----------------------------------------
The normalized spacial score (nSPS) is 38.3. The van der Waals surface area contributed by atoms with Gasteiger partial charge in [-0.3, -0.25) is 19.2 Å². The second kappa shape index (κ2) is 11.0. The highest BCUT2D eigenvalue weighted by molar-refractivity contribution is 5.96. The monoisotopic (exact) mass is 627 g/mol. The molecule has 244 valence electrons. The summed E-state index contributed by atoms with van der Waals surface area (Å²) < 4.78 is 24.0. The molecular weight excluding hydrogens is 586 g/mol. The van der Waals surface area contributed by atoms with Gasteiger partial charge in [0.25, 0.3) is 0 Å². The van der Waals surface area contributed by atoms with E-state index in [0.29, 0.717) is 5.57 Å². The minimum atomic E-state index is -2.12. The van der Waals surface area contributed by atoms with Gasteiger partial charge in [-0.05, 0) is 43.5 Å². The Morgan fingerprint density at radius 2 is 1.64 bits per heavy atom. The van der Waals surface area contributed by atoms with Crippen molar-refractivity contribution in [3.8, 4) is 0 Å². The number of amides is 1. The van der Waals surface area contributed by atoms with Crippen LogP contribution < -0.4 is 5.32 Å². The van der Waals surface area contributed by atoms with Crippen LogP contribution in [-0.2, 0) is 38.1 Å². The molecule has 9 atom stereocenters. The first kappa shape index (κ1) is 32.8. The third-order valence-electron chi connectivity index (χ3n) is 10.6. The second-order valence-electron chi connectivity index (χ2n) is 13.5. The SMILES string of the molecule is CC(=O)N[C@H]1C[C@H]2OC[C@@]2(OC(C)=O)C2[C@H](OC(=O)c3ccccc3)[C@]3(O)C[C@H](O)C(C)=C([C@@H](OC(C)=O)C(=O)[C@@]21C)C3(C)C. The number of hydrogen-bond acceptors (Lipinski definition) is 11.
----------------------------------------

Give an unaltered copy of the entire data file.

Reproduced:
The normalized spacial score (nSPS) is 38.3. The van der Waals surface area contributed by atoms with Gasteiger partial charge in [-0.3, -0.25) is 19.2 Å². The second kappa shape index (κ2) is 11.0. The highest BCUT2D eigenvalue weighted by molar-refractivity contribution is 5.96. The monoisotopic (exact) mass is 627 g/mol. The molecule has 244 valence electrons. The summed E-state index contributed by atoms with van der Waals surface area (Å²) < 4.78 is 24.0. The molecular weight excluding hydrogens is 586 g/mol. The van der Waals surface area contributed by atoms with Gasteiger partial charge in [0.25, 0.3) is 0 Å². The van der Waals surface area contributed by atoms with E-state index in [0.29, 0.717) is 5.57 Å². The minimum atomic E-state index is -2.12. The van der Waals surface area contributed by atoms with Gasteiger partial charge in [-0.05, 0) is 43.5 Å². The Morgan fingerprint density at radius 2 is 1.64 bits per heavy atom. The van der Waals surface area contributed by atoms with Crippen molar-refractivity contribution in [3.8, 4) is 0 Å². The number of amides is 1. The van der Waals surface area contributed by atoms with Crippen LogP contribution < -0.4 is 5.32 Å². The van der Waals surface area contributed by atoms with Crippen LogP contribution in [-0.2, 0) is 38.1 Å². The molecule has 9 atom stereocenters. The first kappa shape index (κ1) is 32.8. The third-order valence-electron chi connectivity index (χ3n) is 10.6. The second-order valence-electron chi connectivity index (χ2n) is 13.5. The SMILES string of the molecule is CC(=O)N[C@H]1C[C@H]2OC[C@@]2(OC(C)=O)C2[C@H](OC(=O)c3ccccc3)[C@]3(O)C[C@H](O)C(C)=C([C@@H](OC(C)=O)C(=O)[C@@]21C)C3(C)C. The number of hydrogen-bond acceptors (Lipinski definition) is 11.